I ran up to Williestruther Loch last night, which is to the south west of Hawick in the Scottish Borders. There was a beautiful sunset developing in the early evening. A small community of little grebes live on the loch, these are a favourite of mine and never tire of photographing them. I think they area a striking bird, quite small but with rich colours in their breeding plumage.
It started in March when I got a buider in to look at building a birdhide. We have a good veriety of birds comming out of the woodlands ajacent to my garden, from woodpeckers, lesser, redpols, nuthatch, blue tit, great tit,] and siskins to name a few. The hide has electricity and heating and very soon I will be able to get internet connection in there.
Its great having the facility so close to home, twenty metres away. I find myself going in at 6:00am some morning just as the sun is coming up over the horizon getting some stunning light on the birds
Whenever I travel to the Isle of Mull I will, if I have time stop in the harbour at Oban on Scotland’s west coast to see the very pretty black guillemot. Oban has to be the best place to see black guillemots. It’s usually just a few minutes for the visit and that has never been long enough to do these little birds justice grabbing a few pictures in the time available. So I decided to make this venue a destination rather than a passing visit to photograph the black guillemots. I spent three days there in some of the finest and hottest weather that Scotland can offer, getting burnt in the process but getting some nice behavioural images as well.
Siskins – busy collecting food for their young in the nests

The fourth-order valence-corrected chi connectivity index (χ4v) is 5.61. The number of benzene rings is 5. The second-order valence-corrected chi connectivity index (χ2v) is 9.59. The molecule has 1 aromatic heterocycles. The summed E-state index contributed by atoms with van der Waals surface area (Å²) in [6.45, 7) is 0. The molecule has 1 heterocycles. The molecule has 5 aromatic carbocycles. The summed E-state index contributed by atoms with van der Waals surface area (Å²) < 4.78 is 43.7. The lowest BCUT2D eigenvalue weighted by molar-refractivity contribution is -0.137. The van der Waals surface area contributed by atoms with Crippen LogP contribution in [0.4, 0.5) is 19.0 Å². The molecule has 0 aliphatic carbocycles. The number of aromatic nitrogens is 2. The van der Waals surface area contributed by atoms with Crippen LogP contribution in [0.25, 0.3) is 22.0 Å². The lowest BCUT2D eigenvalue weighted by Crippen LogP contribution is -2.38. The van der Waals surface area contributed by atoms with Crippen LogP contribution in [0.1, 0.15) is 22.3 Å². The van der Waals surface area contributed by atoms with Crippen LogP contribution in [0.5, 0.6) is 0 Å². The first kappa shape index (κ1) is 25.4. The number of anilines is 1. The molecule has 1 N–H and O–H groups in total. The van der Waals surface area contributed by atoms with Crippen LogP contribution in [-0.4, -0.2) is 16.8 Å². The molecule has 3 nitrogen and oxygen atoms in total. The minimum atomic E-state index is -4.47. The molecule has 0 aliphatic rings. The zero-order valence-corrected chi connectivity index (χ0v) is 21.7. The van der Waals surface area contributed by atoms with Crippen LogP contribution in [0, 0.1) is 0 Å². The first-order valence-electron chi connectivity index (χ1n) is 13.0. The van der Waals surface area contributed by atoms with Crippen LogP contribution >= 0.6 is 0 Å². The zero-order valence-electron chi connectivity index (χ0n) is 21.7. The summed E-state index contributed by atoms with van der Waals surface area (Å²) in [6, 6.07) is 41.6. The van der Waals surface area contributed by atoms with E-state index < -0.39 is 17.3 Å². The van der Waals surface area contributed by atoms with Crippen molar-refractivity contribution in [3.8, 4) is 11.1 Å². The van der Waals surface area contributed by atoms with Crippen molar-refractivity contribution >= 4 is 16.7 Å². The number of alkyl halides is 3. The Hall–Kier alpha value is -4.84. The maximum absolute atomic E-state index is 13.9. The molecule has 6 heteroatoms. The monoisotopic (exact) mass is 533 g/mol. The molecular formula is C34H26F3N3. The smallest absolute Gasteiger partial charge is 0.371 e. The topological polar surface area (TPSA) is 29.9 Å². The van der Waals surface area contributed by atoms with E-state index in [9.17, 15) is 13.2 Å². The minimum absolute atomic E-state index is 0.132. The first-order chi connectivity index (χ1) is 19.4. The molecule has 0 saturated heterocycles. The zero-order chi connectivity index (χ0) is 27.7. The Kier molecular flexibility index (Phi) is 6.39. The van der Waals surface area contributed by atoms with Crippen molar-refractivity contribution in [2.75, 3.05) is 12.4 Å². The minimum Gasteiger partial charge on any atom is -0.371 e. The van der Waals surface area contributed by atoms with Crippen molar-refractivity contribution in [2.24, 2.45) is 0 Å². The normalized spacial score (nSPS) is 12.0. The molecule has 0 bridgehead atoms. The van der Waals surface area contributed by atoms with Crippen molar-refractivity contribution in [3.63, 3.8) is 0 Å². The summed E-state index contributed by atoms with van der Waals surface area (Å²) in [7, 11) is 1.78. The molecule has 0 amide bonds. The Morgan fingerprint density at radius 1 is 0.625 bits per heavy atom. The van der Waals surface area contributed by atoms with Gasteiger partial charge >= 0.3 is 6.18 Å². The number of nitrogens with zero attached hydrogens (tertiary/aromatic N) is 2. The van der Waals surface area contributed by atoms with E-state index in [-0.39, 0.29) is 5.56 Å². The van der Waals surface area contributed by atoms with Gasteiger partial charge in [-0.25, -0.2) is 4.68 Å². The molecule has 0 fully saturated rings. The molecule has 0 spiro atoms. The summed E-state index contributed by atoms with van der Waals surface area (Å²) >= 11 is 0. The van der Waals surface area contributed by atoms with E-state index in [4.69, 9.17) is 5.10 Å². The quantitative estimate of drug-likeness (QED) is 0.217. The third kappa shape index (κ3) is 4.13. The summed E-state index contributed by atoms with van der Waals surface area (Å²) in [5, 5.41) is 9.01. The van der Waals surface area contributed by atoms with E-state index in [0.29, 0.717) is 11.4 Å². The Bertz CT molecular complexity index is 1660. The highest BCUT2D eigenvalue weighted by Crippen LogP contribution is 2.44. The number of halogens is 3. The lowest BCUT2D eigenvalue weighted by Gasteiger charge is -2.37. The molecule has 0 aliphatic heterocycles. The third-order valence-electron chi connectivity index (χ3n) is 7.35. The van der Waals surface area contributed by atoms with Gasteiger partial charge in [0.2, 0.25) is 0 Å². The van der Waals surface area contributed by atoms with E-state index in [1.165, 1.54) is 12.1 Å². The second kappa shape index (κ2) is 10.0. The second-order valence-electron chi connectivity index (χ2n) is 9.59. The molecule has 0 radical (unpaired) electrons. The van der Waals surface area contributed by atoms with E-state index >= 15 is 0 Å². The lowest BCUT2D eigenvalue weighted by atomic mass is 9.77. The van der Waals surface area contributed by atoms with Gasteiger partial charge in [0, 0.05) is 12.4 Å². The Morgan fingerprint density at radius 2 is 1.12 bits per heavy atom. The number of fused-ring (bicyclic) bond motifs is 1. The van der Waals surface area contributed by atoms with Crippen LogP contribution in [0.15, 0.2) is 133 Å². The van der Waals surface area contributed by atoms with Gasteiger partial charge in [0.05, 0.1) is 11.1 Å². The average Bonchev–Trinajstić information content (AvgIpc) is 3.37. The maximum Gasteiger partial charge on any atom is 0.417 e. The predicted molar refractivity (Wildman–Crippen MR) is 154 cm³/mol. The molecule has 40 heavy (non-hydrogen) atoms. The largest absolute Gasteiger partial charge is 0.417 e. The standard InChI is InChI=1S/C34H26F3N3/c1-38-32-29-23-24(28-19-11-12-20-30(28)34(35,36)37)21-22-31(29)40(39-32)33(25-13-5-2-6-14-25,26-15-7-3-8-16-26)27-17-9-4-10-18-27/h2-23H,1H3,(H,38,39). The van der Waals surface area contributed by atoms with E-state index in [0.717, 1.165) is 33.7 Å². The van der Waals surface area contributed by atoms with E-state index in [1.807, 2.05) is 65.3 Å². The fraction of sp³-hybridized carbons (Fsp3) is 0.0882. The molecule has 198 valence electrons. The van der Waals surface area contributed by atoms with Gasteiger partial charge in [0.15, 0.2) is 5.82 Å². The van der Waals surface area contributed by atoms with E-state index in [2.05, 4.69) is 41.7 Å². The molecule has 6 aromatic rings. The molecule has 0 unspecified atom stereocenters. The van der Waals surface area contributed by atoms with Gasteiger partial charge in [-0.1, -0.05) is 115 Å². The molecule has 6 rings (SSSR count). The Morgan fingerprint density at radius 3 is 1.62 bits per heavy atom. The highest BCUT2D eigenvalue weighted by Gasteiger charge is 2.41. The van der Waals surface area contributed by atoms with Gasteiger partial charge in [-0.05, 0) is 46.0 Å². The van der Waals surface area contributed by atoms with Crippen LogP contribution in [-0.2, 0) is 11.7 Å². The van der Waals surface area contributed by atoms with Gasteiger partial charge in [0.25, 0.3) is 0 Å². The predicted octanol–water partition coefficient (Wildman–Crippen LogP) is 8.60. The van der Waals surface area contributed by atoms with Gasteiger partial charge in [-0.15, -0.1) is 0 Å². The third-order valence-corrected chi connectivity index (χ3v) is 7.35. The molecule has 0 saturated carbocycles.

After six months of feeding the birds in my garden the birds are now coming in on a regular basis, woodpecker, nuthatch, redpoll, collared dove, chaffinch, dunnock, tree creeper, blue tit great tit, coal tit, long-tailed tit in winter, spotted flycatcher, sparrowhawk. But I think one of my favourites is the beautiful little siskin. They are extrmely busy collecting food for their young.
Siskin – Male
Siskin – female at the reflection pool
Their colours are vibrant, the male has more colour than the female
I have started the Garden Bird Workshops up again after have a state of the art hide built in my garden recently. The birds are turning up now after six months of feeding them. My favourite birds are the great spotted woodpecker and I am lucky enough to have them visiting regularly. They come in as close as ten feet from the lens giving great opportunities of getting stunning images of these exciting birds.
I took these pictures of the Iceland Gull Larus glaucoides on Mull Charter’s boat Lady Jane on a white-tailed eagle trip on Loch Na Keal. As with most small boats Lady Jane was getting a following of sea gulls looking for offerings from the boat. In the middle of the group of following gulls I saw the Iceland Gull competing for food, its a bit of a rarity around UK coastline so we were very please to see it.
On a recent trip to the Isle of Mull looking for otter, I came across this ringed plover on the shore of Loch Na Keal. The bird was calling incessantly to its mate. I spent some time watching the bird calling and running around in front of me and took some images of their behaviour.
The ringed plover Charadrius hiaticula is a small wading bird; it can be very difficult to see on a stony shore as it blends in so well with its habitat. It will lay its eggs on the shore in a small scrape in the pebbles. This is its best form of defence as it is very difficult to pick out on the shoreline.
Here are a few pictures from the session, I hope you like them
The lesser redpoll is a bird not seen too often around the Borders Region of Scotland, so I was delighted to see them in my garden darting about in playfull courtship. My new hide has now been finished so I decided to spend some time trying to get pictures of this beautiful bird. It didn’t take long before the pair settled and let me get some image.
I have never made any secret of the fact that I don’t like snakes, they always give me the creeps just looking at them. I got a phone call from a friend of mine saying I should come and look at some adders he found on the edge of some moorland. My initial reaction was “not likely”, but then I thought about it for a while and decided to give it a go. So I went the next morning to the adder site with some trepidation.
I arrived at the site quite early and the sun was shining, the adders were very obliging and they behaved themselves. Nobody got bitten, the adders were unharmed and treated with respect and I managed some images. Result I think.